An Innovation Zone would be a dedicated area of public procurement where governments would be encouraged to innovate, and startups incentivised to participate. This would involve government designating specific sectors to have more permissive procurement and commissioning rules that benefited new market entrants. This includes encouraging more direct award contracts (without onerous tender competitions) to innovative companies in these sectors and funding the cost of bids of new startups participating in tenders. Innovation Zones would allow government to pilot greater innovation in specific sectors and thematic areas, before scaling across the whole of government.
3. Think like a startup, act like a startup
To encourage more startups to work in the public sector, government has to do more to reach out to startups. Government’s current methods for engaging with the market – which usually involves listing a tender on a government website or procurement portal – are woefully out-of-date.
To reach the tech sector, government must use new channels, and be prepared to break out of its normal comfort zone. It should be willing to visit the places where modern day startups work (places like WeWork, Central Working, Google Campus), and advertise through meetups, startup channels, online groups, podcasts and magazines. It should do more to position itself as part of the country’s vibrant startup ecosystem, so that companies and investors start to see government as a viable, and attractive, area of business.
4. Have more secondments between the public and private sectors
Bringing fresh perspectives into government is a great way of driving greater innovation and creativity, as well as building important digital and data skills. This can be done by bringing new people into government, or by sending public servants out into the private sector, to gain new skills and insights.
The Presidential Innovation Fellowship, run US General Services Administration, is an example of how effective the secondment process can be. During the fellowship, external technology specialists are brought into government to work on innovation projects across federal agencies. The programme is now one of the most competitive and prestigious in the world.
The UK government should follow suit, with a highly prestigious and well-respected secondment programme, helping to exchange ideas, people and processes between the public and private sectors.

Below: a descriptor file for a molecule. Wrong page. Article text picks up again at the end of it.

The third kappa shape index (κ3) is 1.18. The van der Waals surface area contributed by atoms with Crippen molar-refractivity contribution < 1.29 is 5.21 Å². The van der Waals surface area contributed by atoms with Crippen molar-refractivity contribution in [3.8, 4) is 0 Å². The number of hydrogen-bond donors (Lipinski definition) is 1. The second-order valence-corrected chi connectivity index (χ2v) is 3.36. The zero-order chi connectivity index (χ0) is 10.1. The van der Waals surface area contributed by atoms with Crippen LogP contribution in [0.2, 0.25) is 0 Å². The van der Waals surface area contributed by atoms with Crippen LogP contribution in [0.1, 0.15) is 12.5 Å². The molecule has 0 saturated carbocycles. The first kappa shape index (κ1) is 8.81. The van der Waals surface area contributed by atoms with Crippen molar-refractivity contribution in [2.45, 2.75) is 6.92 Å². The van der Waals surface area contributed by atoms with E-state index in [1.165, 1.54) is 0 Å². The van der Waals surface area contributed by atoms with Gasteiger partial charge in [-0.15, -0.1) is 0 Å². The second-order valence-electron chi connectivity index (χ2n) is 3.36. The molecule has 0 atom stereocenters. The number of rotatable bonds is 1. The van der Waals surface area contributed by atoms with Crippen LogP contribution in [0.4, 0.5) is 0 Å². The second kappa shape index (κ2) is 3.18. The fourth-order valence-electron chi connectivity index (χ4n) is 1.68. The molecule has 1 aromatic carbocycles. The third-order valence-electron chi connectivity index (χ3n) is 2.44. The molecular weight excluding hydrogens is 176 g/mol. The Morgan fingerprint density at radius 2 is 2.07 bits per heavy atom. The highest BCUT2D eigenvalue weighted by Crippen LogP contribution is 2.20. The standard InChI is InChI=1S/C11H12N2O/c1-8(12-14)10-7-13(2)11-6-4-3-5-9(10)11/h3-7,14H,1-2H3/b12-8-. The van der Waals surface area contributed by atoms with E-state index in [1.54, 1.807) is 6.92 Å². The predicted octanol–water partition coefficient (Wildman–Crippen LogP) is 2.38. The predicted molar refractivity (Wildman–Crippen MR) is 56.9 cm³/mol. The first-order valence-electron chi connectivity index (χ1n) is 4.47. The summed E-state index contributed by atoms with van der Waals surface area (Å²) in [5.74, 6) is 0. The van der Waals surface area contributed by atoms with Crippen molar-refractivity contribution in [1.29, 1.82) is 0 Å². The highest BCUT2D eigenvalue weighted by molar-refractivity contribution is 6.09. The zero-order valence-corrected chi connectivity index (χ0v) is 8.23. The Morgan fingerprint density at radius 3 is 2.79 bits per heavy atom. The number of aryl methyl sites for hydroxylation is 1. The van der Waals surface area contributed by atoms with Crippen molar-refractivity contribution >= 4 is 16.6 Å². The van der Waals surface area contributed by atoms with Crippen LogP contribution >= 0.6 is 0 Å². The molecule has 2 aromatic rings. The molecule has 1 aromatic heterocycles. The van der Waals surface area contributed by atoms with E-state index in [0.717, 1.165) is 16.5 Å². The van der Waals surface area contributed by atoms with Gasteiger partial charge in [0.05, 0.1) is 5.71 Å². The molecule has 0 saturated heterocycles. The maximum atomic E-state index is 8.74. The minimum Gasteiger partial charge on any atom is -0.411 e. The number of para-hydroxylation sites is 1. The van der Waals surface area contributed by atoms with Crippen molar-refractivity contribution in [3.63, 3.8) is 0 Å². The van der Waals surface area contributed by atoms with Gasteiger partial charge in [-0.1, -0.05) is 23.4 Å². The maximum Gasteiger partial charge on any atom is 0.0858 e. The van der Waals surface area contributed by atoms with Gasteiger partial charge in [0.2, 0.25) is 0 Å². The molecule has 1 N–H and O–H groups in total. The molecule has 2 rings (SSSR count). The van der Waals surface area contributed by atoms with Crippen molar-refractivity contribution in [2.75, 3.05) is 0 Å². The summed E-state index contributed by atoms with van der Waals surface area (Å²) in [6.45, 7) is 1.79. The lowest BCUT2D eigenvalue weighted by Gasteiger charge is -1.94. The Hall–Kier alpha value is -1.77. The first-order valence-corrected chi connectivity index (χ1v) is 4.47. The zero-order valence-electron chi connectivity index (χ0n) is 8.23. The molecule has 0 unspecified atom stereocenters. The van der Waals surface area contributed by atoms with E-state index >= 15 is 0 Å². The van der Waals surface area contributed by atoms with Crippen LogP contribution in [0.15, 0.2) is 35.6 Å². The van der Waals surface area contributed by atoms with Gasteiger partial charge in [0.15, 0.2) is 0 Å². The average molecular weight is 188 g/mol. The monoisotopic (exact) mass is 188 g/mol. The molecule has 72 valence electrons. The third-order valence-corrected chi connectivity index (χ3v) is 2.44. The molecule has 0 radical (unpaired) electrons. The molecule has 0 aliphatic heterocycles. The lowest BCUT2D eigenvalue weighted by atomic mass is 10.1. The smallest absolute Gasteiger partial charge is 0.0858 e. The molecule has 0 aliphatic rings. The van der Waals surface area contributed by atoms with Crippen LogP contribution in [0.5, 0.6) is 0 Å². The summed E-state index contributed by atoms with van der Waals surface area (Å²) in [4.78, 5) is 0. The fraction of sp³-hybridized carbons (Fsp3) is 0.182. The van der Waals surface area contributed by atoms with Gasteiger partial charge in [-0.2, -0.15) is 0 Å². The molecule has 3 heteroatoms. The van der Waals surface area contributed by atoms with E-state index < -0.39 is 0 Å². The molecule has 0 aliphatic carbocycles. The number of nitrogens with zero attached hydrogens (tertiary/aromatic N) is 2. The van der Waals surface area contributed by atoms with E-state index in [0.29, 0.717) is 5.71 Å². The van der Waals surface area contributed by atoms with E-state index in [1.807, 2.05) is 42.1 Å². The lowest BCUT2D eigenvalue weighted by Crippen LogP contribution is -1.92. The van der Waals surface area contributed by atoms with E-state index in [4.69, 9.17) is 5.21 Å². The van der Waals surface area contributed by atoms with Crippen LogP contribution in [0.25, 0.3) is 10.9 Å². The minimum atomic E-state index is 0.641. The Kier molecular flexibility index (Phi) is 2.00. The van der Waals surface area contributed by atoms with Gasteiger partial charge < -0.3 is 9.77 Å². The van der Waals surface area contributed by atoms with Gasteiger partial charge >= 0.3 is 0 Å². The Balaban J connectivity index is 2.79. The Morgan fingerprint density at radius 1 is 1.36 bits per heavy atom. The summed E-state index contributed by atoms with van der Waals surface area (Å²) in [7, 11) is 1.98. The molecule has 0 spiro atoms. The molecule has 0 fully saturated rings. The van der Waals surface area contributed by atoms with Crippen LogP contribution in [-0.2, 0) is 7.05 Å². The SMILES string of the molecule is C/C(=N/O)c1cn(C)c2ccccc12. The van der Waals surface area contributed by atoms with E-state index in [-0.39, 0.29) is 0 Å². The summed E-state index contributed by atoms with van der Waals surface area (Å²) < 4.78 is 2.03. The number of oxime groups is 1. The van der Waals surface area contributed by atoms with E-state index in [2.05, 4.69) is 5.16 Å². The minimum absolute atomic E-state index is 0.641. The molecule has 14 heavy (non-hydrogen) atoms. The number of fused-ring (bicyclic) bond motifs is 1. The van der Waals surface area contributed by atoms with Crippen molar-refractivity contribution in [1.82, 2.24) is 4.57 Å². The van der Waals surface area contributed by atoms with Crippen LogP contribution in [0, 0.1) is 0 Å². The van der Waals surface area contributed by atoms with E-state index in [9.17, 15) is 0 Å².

5. Set up a National School for Technology and Innovation
Secondments can only go so far, however. To build the skills needed to support the most innovative government in the world, we have to invest in a dedicated institution for training and upskilling.
GDS currently runs an “academy“ that aims to build digital skills across the public sector. We recommend something bolder and more impactful to fully harness the potential of emerging technologies. Government should set up a National School for Technology and Innovation, which offers technology training for individuals at every level of government. The training programme should include external contributors such as academics and researchers, but also workshops by startups, GovTech specialists and investors.
This will enable frontline officials to interact with innovators, understand their challenges and priorities, and develop an informed understanding of emerging technology markets.
Argentina has its own government-run school devoted to teaching public servants how to innovate. In just three years, 15,000 government employees have taken classes at the Buenos Aires-based Design Academy, funded by the Government Lab of Argentina (LABGobAr).
Implementing these five recommendations would allow the government to tackle some of the most significant barriers to innovation in the public sector. While its latest innovation strategy is a good start, for the UK to fully exploit the opportunities presented by emerging technology, it must go further and embrace bold and new ideas.
Johnny Hugill is research manager at the venture capital firm Public